Background: Many patients with atrial fibrillation (AF) do not receive oral anticoagulant (OAC) therapy. The aims of this study were to 1) document receipt of OAC among patients with a history of AF admitted with an acute coronary syndrome (ACS); and to 2) determine whether hospital admission was associated with an improvement in prescription of OAC therapy. Methods: Using Australian data from the Cooperative National Registry of Acute Coronary Care, Guideline Adherence and Clinical Events (CONCORDANCE) and Global Registry of Acute Coronary Events (GRACE) registries, 1,479 patients with a history of AF presenting with an ACS were separated into two groups: aspirin monotherapy/no therapy (No OAC) or oral anticoagulant ± aspirin (OAC). Clinical characteristics and in-hospital treatments and outcomes were compared. Results: Of 1,479 patients, 532 (36%) with a history of AF presented on OAC with the remainder receiving antiplatelet (n=580 [39%]) or no antithrombotic therapy (n=367 [25%]). Treatment with OAC prior to presentation increased during the 18 years of the study (27% to 56%, p=0.0002). Ninety-five per cent (95%) of the OAC group had a CHA2DS2-VA score >1 vs 88% of the No OAC group (p<0.001). Patients receiving OAC had a lower prevalence of bleeding risk factors than no OAC patients (p<0.001). Only 39% of this cohort was discharged on an OAC, although this increased during the observational period (26–61%, p≤0.0001). Conclusion: In patients presenting with an ACS with a history of AF, receipt of OAC has improved over time but remains suboptimal. There is minimal escalation in provision of OAC therapy during hospital care, indicating missed opportunities to address this evidence practice gap.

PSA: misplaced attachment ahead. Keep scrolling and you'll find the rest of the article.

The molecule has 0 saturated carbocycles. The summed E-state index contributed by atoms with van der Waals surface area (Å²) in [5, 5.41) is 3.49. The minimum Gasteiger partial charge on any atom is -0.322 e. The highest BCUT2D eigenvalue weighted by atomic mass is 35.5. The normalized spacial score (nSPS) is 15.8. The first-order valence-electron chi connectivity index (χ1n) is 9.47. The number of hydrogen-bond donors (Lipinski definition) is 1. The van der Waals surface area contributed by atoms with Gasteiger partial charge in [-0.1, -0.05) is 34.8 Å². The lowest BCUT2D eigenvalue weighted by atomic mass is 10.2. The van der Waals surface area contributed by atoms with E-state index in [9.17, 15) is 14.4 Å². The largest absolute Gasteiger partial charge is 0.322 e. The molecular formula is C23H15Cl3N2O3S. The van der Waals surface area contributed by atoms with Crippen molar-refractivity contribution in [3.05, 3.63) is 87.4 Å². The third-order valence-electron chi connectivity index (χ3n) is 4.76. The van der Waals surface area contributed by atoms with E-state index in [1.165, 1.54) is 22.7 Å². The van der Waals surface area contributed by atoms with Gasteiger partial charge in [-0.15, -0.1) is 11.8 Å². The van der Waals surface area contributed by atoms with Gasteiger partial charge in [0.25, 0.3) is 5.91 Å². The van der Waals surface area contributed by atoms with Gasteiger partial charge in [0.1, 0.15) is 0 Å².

- Acute coronary syndromes
- Atrial fibrillation
- Oral anticoagulant
ASJC Scopus subject areas
- Pulmonary and Respiratory Medicine
- Cardiology and Cardiovascular Medicine